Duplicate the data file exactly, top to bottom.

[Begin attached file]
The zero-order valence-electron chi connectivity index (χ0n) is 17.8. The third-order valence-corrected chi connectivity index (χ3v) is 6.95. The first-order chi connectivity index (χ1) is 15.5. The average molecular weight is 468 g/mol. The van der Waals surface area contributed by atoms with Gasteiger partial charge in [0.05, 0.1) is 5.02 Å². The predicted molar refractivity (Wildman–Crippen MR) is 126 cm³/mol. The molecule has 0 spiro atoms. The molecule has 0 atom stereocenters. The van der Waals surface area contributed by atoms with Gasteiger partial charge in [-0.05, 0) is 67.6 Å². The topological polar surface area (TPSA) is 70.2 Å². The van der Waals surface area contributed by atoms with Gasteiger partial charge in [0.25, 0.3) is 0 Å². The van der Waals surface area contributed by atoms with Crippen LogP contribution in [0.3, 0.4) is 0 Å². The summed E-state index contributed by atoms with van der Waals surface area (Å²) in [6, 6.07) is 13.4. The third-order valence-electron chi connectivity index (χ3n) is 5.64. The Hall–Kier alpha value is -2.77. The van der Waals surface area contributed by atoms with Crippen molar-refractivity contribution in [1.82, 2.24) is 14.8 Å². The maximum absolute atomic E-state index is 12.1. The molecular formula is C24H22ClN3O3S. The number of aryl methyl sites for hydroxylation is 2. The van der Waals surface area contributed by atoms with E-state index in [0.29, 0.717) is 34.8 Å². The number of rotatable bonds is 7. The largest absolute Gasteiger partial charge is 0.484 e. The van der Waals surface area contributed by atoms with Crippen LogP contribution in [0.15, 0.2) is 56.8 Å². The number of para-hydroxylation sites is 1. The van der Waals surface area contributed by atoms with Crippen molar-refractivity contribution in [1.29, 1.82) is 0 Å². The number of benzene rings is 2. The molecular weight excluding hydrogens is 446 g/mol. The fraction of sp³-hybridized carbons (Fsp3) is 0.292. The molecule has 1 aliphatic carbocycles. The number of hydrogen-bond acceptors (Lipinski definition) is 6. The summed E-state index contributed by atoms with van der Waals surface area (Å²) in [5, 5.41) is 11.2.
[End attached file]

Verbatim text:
The zero-order valence-electron chi connectivity index (χ0n) is 17.8. The third-order valence-corrected chi connectivity index (χ3v) is 6.95. The first-order chi connectivity index (χ1) is 15.5. The average molecular weight is 468 g/mol. The van der Waals surface area contributed by atoms with Gasteiger partial charge in [0.05, 0.1) is 5.02 Å². The predicted molar refractivity (Wildman–Crippen MR) is 126 cm³/mol. The molecule has 0 spiro atoms. The molecule has 0 atom stereocenters. The van der Waals surface area contributed by atoms with Gasteiger partial charge in [-0.05, 0) is 67.6 Å². The topological polar surface area (TPSA) is 70.2 Å². The van der Waals surface area contributed by atoms with Gasteiger partial charge in [0.25, 0.3) is 0 Å². The van der Waals surface area contributed by atoms with Crippen LogP contribution in [0.3, 0.4) is 0 Å². The summed E-state index contributed by atoms with van der Waals surface area (Å²) in [6, 6.07) is 13.4. The third-order valence-electron chi connectivity index (χ3n) is 5.64. The Hall–Kier alpha value is -2.77. The van der Waals surface area contributed by atoms with Crippen molar-refractivity contribution in [1.82, 2.24) is 14.8 Å². The maximum absolute atomic E-state index is 12.1. The molecular formula is C24H22ClN3O3S. The number of aryl methyl sites for hydroxylation is 2. The van der Waals surface area contributed by atoms with E-state index in [0.29, 0.717) is 34.8 Å². The number of rotatable bonds is 7. The largest absolute Gasteiger partial charge is 0.484 e. The van der Waals surface area contributed by atoms with Crippen LogP contribution in [0.15, 0.2) is 56.8 Å². The number of para-hydroxylation sites is 1. The van der Waals surface area contributed by atoms with Crippen molar-refractivity contribution in [1.29, 1.82) is 0 Å². The number of benzene rings is 2. The molecular weight excluding hydrogens is 446 g/mol. The fraction of sp³-hybridized carbons (Fsp3) is 0.292. The molecule has 1 aliphatic carbocycles. The number of hydrogen-bond acceptors (Lipinski definition) is 6. The summed E-state index contributed by atoms with van der Waals surface area (Å²) in [5, 5.41) is 11.2.